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The Real Deal Los Angeles

City of Industry has not developed a single residence in 20 years — this could change that

The business-centric city has blocked new residential development for the past 20 years
July 19, 2017 04:15PM

Mayor Mark D. Radecki (credit: City of Industry)

In West Hollywood, 20 new residences is a small housing complex. But in the City of Industry, which only has 60 houses, the addition would be revolutionary.

The area hasn’t seen a single new residential development in 20 years.

Industry — a 12 mile swath parallel to the 60 Freeway that is comprised mostly of warehouses and factories — issued a request for proposals for 20 homes last month. Less than a week before the deadline, more than 60 vendors have applied.

The move would boost its housing stock by 30 percent, the San Gabriel Valley Tribune reported.

Half of the 60 residences in Industry are controlled by the city and rented for a subsidized $700 a month to city officials, their friends and family members. These residences are also tax free.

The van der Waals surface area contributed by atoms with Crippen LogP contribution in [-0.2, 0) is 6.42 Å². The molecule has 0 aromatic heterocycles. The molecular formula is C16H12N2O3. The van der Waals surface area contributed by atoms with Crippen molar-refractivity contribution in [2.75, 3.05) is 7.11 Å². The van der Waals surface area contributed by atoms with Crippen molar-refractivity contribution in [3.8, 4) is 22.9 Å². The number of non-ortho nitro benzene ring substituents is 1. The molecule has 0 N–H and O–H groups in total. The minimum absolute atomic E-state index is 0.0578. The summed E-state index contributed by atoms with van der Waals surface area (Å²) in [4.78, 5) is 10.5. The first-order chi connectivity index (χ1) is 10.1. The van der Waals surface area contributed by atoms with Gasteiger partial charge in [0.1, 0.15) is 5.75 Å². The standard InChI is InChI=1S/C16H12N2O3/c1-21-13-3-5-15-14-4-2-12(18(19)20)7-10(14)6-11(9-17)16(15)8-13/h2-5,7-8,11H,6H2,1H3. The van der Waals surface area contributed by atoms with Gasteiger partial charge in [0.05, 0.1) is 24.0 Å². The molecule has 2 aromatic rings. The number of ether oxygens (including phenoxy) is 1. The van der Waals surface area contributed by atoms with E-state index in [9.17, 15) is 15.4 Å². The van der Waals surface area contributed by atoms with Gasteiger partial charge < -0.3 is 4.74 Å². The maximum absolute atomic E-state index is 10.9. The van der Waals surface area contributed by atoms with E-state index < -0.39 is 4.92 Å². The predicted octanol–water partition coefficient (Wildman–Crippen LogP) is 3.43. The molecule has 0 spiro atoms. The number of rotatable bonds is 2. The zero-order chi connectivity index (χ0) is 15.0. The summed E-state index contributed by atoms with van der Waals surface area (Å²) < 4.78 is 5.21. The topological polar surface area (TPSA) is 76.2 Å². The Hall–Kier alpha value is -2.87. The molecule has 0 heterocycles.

Industry, population 200, previously got away with its zero housing production despite state rules because it paid into a county fund that helped build nearly 9,000 low- and moderate-income homes in other jurisdictions. However, the city’s exemption expired four years ago — and no new homes have been built since.

The half of its housing stock that is not owned by the city is almost entirely owned by companies tied to former mayor David Perez, according to the Tribune. In a lawsuit, the City of Industry accused Perez and his family’s companies of contract fraud worth $326 million over a 20-year period. However, the case was dismissed earlier this year.

The new homes are expected to sit on three city properties at 22036 Valley Boulevard, 20137 and 20249 E. Walnut Drive South. The sites total about nine acres.

But whether the homes will be available to everyone is up for debate, according to the Tribune.

In the past, the city has not asked prospective residents to provide proof of income or fill out an application — even for the subsidized housing. Instead, people with ties to city officials simply mailed letters to the city’s housing authority saying they’d like to move in, the Tribune reported.

State Sen. Ed Hernandez has been pushing the city to create an independent housing commission to ensure “fair and impartial allocation of existing housing.”

“Unfortunately, these reforms still appear to be in the works, and housing units remain within the control of city leaders and rented out to hand-picked tenants at below market rates,” he said. [PSN] — Subrina Hudson